Back to Top | Article Outline


The ethics committee of the Tri-Service General Hospital (Taipei, Taiwan, Republic of China; TSGHIRB No: 100-05-168) approved this study. Based on the patients’ anesthetic state during LMA removal, we randomized them 1:1 into either the “deep” group or the “awake” group (see below) using a table of random, computer-generated digits in sealed, and numbered envelopes. The exclusion criteria were as follows: active upper respiratory tract infection 2 weeks before surgery or sooner, active lower respiratory tract infection 4 weeks before surgery or sooner, airway disease (asthma and chronic obstructive pulmonary disease), airway surgery, any contraindication for LMA, pregnancy, change of LMA, and administration of any drug that affects the airway during anesthesia.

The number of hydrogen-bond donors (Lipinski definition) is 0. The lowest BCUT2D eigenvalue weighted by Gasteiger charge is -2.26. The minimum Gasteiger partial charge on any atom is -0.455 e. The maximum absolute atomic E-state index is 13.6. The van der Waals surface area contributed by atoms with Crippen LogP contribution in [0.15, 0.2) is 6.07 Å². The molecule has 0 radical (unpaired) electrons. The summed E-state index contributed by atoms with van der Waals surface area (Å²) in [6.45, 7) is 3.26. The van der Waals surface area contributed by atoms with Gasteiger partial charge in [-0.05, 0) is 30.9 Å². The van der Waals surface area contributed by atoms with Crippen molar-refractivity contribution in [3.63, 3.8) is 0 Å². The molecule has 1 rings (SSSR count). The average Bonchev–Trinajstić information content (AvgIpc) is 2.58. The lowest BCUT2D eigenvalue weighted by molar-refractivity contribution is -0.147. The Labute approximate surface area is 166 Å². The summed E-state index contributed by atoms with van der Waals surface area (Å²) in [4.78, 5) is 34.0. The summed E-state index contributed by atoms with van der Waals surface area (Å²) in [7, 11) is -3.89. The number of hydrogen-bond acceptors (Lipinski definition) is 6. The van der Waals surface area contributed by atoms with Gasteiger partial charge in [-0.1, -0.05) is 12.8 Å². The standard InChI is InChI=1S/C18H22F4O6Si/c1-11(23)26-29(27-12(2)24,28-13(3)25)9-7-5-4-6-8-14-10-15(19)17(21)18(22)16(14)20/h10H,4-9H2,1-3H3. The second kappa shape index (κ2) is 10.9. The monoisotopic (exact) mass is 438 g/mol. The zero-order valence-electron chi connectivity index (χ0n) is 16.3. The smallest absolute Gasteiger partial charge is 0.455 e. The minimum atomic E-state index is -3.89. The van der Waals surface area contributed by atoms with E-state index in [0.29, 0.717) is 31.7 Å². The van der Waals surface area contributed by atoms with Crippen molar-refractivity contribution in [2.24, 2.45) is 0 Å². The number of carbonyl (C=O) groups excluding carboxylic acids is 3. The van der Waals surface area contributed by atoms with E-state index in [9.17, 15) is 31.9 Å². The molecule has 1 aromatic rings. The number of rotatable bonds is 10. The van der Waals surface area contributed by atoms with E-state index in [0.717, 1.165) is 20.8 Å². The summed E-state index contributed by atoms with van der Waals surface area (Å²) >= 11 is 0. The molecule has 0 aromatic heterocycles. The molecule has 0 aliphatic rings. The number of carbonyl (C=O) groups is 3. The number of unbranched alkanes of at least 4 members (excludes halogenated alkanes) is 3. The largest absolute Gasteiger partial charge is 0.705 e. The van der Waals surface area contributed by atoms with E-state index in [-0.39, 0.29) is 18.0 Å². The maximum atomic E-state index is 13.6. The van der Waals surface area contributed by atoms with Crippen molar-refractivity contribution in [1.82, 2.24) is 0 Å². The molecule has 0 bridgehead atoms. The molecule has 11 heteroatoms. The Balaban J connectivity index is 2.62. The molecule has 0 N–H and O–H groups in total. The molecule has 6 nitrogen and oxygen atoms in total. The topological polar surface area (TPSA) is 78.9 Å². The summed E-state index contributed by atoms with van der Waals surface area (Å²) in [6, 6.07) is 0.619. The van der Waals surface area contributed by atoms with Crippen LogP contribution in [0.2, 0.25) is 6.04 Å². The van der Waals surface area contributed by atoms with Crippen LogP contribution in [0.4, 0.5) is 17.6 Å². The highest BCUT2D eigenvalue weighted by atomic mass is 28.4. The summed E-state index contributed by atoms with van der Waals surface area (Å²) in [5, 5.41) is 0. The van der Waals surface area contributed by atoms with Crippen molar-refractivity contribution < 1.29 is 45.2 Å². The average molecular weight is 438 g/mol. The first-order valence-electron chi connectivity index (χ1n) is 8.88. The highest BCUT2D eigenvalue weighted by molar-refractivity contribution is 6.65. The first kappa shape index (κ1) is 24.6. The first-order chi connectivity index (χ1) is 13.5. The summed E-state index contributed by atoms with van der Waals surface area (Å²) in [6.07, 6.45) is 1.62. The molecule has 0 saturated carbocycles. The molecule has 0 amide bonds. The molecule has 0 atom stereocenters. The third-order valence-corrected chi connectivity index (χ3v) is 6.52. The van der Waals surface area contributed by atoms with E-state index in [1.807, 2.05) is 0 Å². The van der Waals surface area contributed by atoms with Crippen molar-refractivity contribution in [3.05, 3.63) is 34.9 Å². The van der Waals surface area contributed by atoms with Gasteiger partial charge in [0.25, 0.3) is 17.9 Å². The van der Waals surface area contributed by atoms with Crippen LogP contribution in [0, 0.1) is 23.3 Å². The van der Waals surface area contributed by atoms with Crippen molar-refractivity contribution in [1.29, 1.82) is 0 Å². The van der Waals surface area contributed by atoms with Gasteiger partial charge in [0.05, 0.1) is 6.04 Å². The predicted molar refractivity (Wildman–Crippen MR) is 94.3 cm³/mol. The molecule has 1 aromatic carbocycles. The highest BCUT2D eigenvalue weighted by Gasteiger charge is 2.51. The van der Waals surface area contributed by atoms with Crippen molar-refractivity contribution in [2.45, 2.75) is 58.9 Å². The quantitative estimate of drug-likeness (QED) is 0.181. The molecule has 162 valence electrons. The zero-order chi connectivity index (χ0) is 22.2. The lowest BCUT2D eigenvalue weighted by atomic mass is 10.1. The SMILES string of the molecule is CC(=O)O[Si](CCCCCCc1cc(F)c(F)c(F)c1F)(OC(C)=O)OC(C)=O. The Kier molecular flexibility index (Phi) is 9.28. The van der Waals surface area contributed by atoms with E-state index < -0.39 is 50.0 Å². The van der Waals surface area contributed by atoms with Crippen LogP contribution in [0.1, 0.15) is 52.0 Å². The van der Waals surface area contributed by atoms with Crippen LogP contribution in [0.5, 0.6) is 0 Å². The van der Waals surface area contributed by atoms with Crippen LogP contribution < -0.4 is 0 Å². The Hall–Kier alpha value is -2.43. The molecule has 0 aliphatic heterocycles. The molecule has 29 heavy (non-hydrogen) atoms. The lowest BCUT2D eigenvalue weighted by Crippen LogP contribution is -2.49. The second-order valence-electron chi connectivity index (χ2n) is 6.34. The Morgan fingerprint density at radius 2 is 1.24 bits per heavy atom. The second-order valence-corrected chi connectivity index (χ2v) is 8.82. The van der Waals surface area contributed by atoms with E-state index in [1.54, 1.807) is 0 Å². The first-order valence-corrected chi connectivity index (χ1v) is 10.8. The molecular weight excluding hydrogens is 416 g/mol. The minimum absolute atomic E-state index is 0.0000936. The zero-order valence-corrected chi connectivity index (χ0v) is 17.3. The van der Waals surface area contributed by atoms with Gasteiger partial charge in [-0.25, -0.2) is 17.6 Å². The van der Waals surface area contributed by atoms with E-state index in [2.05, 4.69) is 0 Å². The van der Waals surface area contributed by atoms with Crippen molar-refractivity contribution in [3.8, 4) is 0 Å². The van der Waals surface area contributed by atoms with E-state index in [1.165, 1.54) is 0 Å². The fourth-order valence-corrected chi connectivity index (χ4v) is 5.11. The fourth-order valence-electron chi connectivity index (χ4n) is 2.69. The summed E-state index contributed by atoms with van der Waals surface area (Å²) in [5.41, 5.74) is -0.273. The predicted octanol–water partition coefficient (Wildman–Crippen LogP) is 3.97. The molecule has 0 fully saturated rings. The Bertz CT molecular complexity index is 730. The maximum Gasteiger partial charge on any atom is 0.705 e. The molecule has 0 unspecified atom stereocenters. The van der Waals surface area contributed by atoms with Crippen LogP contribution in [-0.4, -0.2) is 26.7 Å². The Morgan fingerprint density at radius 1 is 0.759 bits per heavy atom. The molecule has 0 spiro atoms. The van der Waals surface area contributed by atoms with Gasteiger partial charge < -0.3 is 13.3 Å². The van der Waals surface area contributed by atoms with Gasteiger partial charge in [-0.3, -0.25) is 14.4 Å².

The patients were not premedicated before anesthesia was induced, and they were regularly monitored: blood pressure was noninvasively evaluated, electrocardiography (lead II) and pulse oximetry were performed, and end-tidal carbon dioxide pressure was measured. Total intravenous anesthesia (TIVA) was induced using intravenous fentanyl (1 μg/kg), and a continuous infusion of propofol (Fresfol 1%) was subsequently delivered using Schneider kinetic model of TCI (Fresenius Orchestra Primea; Fresenius Kabi AG, Bad Homburg, Germany), with an effect-site concentration of 4.0 μg/mL. In all patients, the LMA was inserted by an experienced anesthesiologist according to the manufacturer's recommendations.17 In brief, the prescribed technique was used to choose the size and cuff inflation volume of the LMA, as well as to insert the device.2 The trapezius was squeezed, and if no reaction was observed, placement of the LMA was carefully attempted. If the jaw was inadequately relaxed, or if the patient coughed and swallowed during LMA insertion, the maneuver was terminated, and the propofol concentration was increased by 0.5 μg/mL. After a new equilibrium had been reached between the plasma and effect-site calculated concentration of propofol, the LMA insertion was attempted again. This sequence was repeated until the LMA had been successfully placed.